Pop culture obsessives writing for the pop culture obsessed.
Pop culture obsessives writing for the pop culture obsessed.
Illustration for article titled Heres the story behind Kiss my piss, iSilicon Valley/is latest addition to our lexicon
Photo: Ali Paige Goldstein (HBO)

Last night’s Silicon Valley season finale gave us two of the season’s funniest bits, both courtesy of Thomas Middleditch’s Richard Hendricks. The first—Richard prancing around in a pied piper costume, flute and all—speaks for itself, while the other, which no doubt sent upstart t-shirt purveyors rushing to the printer, gave us a blessed new catchphrase in “kiss my piss.” Not only is it the kind of awkward, juvenile jab that only Richard would utter, but Middleditch’s relentless repetition of the phrase—each inflected just a little bit differently—and accompanying jig more or less burned it into our soft, hungry brains.


In its wrap-up interview with Alec Berg, the episode’s writer and director, Vulture kicked off their chat by asking about the phrase. And though it doesn’t have the epic origin story such an insult deserves, it does cause Berg to reflect on the infamous jerk-off equation of season one, as well as Middleditch’s dance, which rivals Elaine Benes’ little kicks in terms of pure cringeworthiness,

I have a very important question: Where the hell did “kiss my piss” come from?

It was just one of those things where we liked that Richard did what, for him, was a badass thing. I think it was one of those things where somebody just pitched it in the room and it’s like this is a lame thing he would say, and we all laughed and put it in.

So you were looking for a lame thing and that was sort of the winner?

Yeah. Sometimes you have got these placeholders, and in fact, in season one, the whole jerk-off equation was one of those same things. We knew we needed some silly thing that becomes the inspiration for this big rewrite of their platform. Then one of our writers was talking about how he and his roommate had an argument about who could jerk off the most guys at once. Then it was like, Oh my God that’s the thing that goes in there. Here, we just knew we needed to say something stupid, and then it would come back around at the end to be the thing he used on Gavin.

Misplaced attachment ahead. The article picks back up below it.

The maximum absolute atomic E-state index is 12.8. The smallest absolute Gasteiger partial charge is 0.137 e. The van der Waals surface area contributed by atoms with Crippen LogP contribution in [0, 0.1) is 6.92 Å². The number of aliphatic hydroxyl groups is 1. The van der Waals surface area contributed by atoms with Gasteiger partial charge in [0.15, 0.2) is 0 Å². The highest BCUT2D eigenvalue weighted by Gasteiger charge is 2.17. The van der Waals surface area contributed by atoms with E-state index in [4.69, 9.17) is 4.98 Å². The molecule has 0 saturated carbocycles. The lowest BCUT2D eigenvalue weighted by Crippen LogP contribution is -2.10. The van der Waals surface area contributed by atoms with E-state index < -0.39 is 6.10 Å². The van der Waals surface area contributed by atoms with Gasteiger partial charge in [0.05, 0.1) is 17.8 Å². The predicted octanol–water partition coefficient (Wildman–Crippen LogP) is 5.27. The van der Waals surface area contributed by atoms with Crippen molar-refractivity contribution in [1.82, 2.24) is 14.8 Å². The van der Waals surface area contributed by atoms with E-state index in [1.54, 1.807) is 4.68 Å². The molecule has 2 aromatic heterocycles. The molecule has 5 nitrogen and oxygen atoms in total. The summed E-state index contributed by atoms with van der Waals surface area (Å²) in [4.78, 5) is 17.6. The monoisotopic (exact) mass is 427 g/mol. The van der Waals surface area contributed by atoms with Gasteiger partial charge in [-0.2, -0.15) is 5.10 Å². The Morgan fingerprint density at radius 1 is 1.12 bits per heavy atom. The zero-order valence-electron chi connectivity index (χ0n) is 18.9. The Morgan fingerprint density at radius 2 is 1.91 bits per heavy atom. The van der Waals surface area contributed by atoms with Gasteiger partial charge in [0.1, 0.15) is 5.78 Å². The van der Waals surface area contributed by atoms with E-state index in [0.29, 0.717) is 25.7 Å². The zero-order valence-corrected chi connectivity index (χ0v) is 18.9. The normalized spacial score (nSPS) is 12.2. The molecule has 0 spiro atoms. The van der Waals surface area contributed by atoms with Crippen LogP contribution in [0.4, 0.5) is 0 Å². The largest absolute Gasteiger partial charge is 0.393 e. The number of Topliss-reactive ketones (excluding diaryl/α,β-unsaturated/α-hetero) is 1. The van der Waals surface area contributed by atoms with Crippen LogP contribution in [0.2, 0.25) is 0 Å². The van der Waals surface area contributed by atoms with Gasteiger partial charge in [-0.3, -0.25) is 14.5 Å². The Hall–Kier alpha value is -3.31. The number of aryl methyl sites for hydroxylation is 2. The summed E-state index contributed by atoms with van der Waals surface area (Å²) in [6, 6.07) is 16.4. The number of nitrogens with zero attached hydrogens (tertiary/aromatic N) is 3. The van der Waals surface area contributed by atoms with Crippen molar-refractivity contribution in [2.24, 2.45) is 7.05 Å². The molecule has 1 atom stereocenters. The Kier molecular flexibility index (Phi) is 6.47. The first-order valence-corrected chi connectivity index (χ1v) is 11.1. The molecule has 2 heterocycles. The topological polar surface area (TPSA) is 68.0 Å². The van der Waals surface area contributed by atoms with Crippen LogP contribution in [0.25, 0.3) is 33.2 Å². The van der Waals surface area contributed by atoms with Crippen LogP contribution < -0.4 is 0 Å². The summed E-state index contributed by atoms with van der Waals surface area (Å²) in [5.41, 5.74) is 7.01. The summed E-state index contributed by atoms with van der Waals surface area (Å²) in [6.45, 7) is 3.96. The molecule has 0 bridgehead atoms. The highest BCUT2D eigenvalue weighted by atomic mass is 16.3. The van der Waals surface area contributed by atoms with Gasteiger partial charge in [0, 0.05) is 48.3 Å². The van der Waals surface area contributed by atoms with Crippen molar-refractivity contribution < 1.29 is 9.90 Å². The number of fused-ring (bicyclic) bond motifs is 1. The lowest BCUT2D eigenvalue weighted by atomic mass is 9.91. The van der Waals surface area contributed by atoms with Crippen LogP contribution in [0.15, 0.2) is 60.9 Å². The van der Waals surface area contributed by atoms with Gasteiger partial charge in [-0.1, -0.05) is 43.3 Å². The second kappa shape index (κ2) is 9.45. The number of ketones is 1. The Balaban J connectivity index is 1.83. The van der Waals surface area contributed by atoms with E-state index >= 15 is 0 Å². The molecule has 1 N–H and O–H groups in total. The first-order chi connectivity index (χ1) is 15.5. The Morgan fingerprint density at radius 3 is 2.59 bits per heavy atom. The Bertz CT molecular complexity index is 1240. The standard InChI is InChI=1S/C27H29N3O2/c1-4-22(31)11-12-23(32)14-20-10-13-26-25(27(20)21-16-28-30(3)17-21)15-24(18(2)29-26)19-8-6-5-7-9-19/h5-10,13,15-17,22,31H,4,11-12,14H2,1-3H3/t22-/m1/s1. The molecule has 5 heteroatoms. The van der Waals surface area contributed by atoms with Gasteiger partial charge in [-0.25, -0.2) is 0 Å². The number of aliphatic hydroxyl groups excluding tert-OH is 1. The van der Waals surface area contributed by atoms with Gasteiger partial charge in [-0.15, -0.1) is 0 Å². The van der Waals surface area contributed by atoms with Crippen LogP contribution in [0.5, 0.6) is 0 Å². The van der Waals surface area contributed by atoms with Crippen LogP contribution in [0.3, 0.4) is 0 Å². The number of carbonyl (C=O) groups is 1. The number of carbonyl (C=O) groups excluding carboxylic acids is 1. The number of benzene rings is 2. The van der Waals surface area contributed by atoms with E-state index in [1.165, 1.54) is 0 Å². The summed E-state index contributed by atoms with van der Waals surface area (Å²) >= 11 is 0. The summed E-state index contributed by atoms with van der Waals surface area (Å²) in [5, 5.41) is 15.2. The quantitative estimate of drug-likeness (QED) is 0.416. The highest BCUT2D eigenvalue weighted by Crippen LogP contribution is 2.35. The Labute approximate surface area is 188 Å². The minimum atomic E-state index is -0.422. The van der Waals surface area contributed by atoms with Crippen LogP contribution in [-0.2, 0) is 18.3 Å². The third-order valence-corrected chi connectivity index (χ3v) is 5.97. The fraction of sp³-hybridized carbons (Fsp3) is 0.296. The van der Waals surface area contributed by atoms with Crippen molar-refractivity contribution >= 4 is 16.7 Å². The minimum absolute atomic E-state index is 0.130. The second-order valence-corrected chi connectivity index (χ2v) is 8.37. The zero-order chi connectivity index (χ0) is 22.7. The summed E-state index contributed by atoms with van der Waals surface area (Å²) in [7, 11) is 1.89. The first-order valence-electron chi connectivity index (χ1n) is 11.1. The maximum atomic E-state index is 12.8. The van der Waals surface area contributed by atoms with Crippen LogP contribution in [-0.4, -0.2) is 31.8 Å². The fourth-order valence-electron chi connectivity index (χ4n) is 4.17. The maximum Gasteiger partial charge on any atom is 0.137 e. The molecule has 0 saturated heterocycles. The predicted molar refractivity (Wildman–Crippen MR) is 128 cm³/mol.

Did you write stage directions for the dance?

No, no, that was entirely Thomas. Thomas Middleditch, for all of his verbal dexterity, gets very little credit as a physical comic. He is an unbelievable physical comedian. Every once in a while he gets to do something. There was a scene a couple years ago where he kicked a hole in the door and his foot got stuck in the door. The face-plant he did on the desk in season three was one of my favorite moments.

So, that was one where you get to a point where you just know he’s going to come up with something. You throw it at him and he figures it out, so then he does a silly dance.


It’s nice to see that Richard’s still able to reconcile his inherent dweebiness with his slow evolution into cutthroat CEO. And, as for that dance, fingers crossed that the GIFs are coming.

Berg also co-wrote and directed last night’s incredible Barry finale, and, considering that show operates on a much, much darker plane than Silicon Valley, his thoughts on their differences are also fascinating.


Read the whole interview here.

Randall Colburn is The A.V. Club's Internet Culture Editor. He lives in Chicago, occasionally writes plays, and was a talking head in Best Worst Movie, the documentary about Troll 2.

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